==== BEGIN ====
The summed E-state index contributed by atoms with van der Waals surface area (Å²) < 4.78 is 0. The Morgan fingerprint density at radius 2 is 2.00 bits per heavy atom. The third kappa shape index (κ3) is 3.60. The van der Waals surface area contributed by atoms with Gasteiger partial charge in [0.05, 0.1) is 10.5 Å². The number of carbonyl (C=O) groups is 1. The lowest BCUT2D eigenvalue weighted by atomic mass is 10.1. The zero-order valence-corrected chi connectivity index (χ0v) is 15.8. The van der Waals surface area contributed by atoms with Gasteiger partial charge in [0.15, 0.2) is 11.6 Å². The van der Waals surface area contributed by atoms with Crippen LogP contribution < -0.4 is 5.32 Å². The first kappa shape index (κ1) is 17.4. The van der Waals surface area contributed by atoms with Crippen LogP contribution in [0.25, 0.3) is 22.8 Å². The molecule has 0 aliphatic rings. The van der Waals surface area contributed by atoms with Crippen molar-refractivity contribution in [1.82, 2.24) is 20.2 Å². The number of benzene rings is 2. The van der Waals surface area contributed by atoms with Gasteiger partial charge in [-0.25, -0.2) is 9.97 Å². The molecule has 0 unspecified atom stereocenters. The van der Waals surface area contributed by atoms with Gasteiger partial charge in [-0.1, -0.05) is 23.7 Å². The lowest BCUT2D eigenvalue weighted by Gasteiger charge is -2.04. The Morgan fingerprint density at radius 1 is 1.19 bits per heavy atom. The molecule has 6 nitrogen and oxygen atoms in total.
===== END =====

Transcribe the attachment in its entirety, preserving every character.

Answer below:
The summed E-state index contributed by atoms with van der Waals surface area (Å²) < 4.78 is 0. The Morgan fingerprint density at radius 2 is 2.00 bits per heavy atom. The third kappa shape index (κ3) is 3.60. The van der Waals surface area contributed by atoms with Gasteiger partial charge in [0.05, 0.1) is 10.5 Å². The number of carbonyl (C=O) groups is 1. The lowest BCUT2D eigenvalue weighted by atomic mass is 10.1. The zero-order valence-corrected chi connectivity index (χ0v) is 15.8. The van der Waals surface area contributed by atoms with Gasteiger partial charge in [0.15, 0.2) is 11.6 Å². The van der Waals surface area contributed by atoms with Crippen LogP contribution < -0.4 is 5.32 Å². The first kappa shape index (κ1) is 17.4. The van der Waals surface area contributed by atoms with Crippen LogP contribution in [0.25, 0.3) is 22.8 Å². The molecule has 0 aliphatic rings. The van der Waals surface area contributed by atoms with Crippen molar-refractivity contribution in [1.82, 2.24) is 20.2 Å². The number of benzene rings is 2. The van der Waals surface area contributed by atoms with Gasteiger partial charge in [-0.25, -0.2) is 9.97 Å². The molecule has 0 unspecified atom stereocenters. The van der Waals surface area contributed by atoms with Gasteiger partial charge in [-0.1, -0.05) is 23.7 Å². The lowest BCUT2D eigenvalue weighted by Gasteiger charge is -2.04. The Morgan fingerprint density at radius 1 is 1.19 bits per heavy atom. The molecule has 6 nitrogen and oxygen atoms in total.